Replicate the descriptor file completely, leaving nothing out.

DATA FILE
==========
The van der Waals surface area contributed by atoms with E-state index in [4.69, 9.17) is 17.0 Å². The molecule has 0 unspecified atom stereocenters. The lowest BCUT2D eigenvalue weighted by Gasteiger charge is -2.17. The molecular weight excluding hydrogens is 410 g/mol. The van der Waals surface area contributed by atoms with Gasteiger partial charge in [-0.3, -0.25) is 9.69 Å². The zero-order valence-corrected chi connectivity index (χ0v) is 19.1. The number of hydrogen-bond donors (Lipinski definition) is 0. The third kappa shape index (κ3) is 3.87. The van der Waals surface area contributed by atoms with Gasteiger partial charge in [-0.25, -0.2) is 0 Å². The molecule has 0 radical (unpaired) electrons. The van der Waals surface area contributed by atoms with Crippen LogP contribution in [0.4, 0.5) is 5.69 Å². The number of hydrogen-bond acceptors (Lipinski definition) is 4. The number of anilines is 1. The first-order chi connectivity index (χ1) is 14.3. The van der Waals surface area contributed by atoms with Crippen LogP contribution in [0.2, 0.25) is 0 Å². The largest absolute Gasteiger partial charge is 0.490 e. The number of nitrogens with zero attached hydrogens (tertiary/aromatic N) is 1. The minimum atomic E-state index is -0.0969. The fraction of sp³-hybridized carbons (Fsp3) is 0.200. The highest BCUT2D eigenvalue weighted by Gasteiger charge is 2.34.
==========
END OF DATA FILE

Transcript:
The van der Waals surface area contributed by atoms with E-state index in [4.69, 9.17) is 17.0 Å². The molecule has 0 unspecified atom stereocenters. The lowest BCUT2D eigenvalue weighted by Gasteiger charge is -2.17. The molecular weight excluding hydrogens is 410 g/mol. The van der Waals surface area contributed by atoms with Gasteiger partial charge in [-0.3, -0.25) is 9.69 Å². The zero-order valence-corrected chi connectivity index (χ0v) is 19.1. The number of hydrogen-bond donors (Lipinski definition) is 0. The third kappa shape index (κ3) is 3.87. The van der Waals surface area contributed by atoms with Gasteiger partial charge in [-0.25, -0.2) is 0 Å². The molecule has 0 radical (unpaired) electrons. The van der Waals surface area contributed by atoms with Crippen LogP contribution in [0.4, 0.5) is 5.69 Å². The number of hydrogen-bond acceptors (Lipinski definition) is 4. The number of anilines is 1. The first-order chi connectivity index (χ1) is 14.3. The van der Waals surface area contributed by atoms with Crippen LogP contribution in [0.2, 0.25) is 0 Å². The largest absolute Gasteiger partial charge is 0.490 e. The number of nitrogens with zero attached hydrogens (tertiary/aromatic N) is 1. The minimum atomic E-state index is -0.0969. The fraction of sp³-hybridized carbons (Fsp3) is 0.200. The highest BCUT2D eigenvalue weighted by Gasteiger charge is 2.34.